$X_1, \dots, X_n$ are independent random variables distribute $N(c,1)$ with $c$ unknown.

How to construct the following intervals to estimate $c$,

The first interval is $[i_1(X_1), j_1(X_1)]$ s.t $$p(c \in [i_1(X_1), j_1(X_1)]) = 95\%$$

The second interval is $[i_n(X_1, \dots, X_n), j_n(X_1, \dots, X_n)]$ s.t $$p(c \in [i_n(X_1, \dots, X_n), j_n(X_1, \dots, X_n)]) = 95\%$$

I don't know from where to start! How I can use only the percentage $95\%$ to construct both intervals?


1 Answer 1


The idea with confidence intervals is to consider testing a hypothesis and find the value of the parameters where the conclusion of the test transitions from retaining the hypothesis to rejecting the hypothesis.

For estimating the mean of the normal distribution $N(c,1)$, we consider the hypothesis $c=c_0$. For general estimation we test it against the alternative hypothesis $c \neq c_0$ (what is called a two-tailed test).

Now the idea is to say: if $c$ were equal to $c_0$, what's the probability that a sample mean deviates from $c_0$ by more than some $x>0$? The answer is to use the fact that the sample mean has $N(c_0,1/\sqrt{n})$ distribution (second argument being standard deviation here), so


using the symmetry of the normal distribution. If you now set that equal to $0.05$ then you can (using a table or a computer) solve for $x$. You will find that $x \approx 1.96/\sqrt{n}$.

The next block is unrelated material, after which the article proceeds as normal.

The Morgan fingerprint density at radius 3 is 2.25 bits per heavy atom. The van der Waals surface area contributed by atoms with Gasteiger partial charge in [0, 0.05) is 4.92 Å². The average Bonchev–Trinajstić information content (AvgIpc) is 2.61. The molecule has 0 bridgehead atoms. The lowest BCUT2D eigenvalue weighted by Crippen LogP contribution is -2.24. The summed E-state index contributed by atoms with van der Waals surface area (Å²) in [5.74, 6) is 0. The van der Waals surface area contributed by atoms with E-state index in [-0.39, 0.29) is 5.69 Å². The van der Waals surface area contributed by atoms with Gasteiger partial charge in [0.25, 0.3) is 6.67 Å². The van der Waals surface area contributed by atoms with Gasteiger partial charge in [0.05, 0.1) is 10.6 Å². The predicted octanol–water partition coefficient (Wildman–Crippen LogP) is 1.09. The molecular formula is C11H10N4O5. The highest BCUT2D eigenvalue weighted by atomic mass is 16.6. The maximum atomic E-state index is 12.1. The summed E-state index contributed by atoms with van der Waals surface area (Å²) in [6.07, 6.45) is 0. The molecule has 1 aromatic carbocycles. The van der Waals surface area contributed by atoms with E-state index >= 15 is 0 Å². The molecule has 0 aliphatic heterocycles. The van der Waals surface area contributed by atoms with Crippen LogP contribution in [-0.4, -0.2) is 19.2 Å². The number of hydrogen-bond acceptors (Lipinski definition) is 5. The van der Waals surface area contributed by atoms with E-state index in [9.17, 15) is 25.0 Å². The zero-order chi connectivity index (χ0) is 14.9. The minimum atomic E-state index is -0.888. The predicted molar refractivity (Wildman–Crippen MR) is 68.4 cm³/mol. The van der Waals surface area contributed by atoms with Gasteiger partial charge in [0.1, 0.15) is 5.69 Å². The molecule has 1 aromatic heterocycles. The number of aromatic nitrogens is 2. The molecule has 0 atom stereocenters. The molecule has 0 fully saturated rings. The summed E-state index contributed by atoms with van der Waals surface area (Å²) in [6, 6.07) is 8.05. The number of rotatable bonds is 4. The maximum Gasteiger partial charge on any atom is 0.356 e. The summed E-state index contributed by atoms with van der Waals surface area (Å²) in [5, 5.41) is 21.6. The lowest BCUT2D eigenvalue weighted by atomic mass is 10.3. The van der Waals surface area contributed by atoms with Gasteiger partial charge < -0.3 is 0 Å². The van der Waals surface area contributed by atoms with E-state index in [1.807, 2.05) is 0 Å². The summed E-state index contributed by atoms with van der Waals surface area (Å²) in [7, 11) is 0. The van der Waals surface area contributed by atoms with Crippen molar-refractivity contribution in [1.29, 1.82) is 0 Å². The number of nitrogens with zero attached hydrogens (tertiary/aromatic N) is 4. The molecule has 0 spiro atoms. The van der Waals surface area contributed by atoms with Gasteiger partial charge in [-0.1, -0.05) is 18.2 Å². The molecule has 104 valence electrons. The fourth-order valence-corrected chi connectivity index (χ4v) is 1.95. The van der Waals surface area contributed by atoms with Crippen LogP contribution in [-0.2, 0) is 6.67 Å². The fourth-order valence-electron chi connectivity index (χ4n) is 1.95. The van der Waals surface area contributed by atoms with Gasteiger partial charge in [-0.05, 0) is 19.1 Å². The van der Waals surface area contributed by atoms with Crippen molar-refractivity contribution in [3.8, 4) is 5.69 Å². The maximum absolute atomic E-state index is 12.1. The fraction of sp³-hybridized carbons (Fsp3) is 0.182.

Now we say that if our sample deviates by more than that $x$ from the proposed $c_0$, then we reject the hypothesis $c=c_0$ in favor of $c \neq c_0$, "with 95% confidence". Mathematically this means that if $c=c_0$ then only 5% of samples would have their sample mean deviating from $c_0$ by as much as we observed or more.

The 95% confidence interval for a particular sample consists of all the values of $c_0$ such that we would retain the hypothesis $c=c_0$. Thus if the sample mean is $\overline{X}$ then the confidence interval is $(\overline{X}-1.96/\sqrt{n},\overline{X}+1.96/\sqrt{n})$. If you think about it, $c$ will fall in this interval with probability 0.95, because $c$ falls in this interval if and only if $\overline{X}$ is within $1.96/\sqrt{n}$ of $c$.

  • $\begingroup$ First of all, thanks a lot for the answer. I think the sample mean here $\bar{X} \sim N(c, 1 /n)$ not $1/ \sqrt{n}$. Additionally, I don't understand two things in the answer: $1$ The question asks to construct two intervals but while the answer gives only one. $2$ How you see the interval $(\bar{X}-1.96 \sqrt{n}, \bar{X}+1.96 \sqrt{n} )$ is similar to $[i_1(X_1), j_1(X_1)]$ and $[i_n(X_1, \dots, X_n), j_n(X_1, \dots, X_n)]$ $\endgroup$ Feb 27, 2020 at 18:13
  • $\begingroup$ @user8003788 Depending on the way you paramrtrize either of us is right, I was parametrizing by the standard deviation. The way you were parametrizing isn't apparent from the question since $1^2=1$. As for the two intervals, you just have two samples of different sizes so you use the same method either way. $\endgroup$
    – Ian
    Feb 27, 2020 at 19:09
  • $\begingroup$ So you mean, generally, the interval $(i_z(X_z), j_z(X_z)) = (\sum_{z=1}^n \frac{X_z}{z} +1.96, \sum_{z=1}^n \frac{X_z}{z} +1.96 )$? $\endgroup$ Feb 27, 2020 at 19:28
  • $\begingroup$ @user8003788 Your notation doesn't really make sense, I'm saying that $i_1(X_1)=X_1-1.96,i_n(I_1,\dots,X_n)=\frac{1}{n} \sum_{i=1}^n X_i - \frac{1.96}{\sqrt{n}}$ and similar for the $j$'s. $\endgroup$
    – Ian
    Feb 28, 2020 at 2:29

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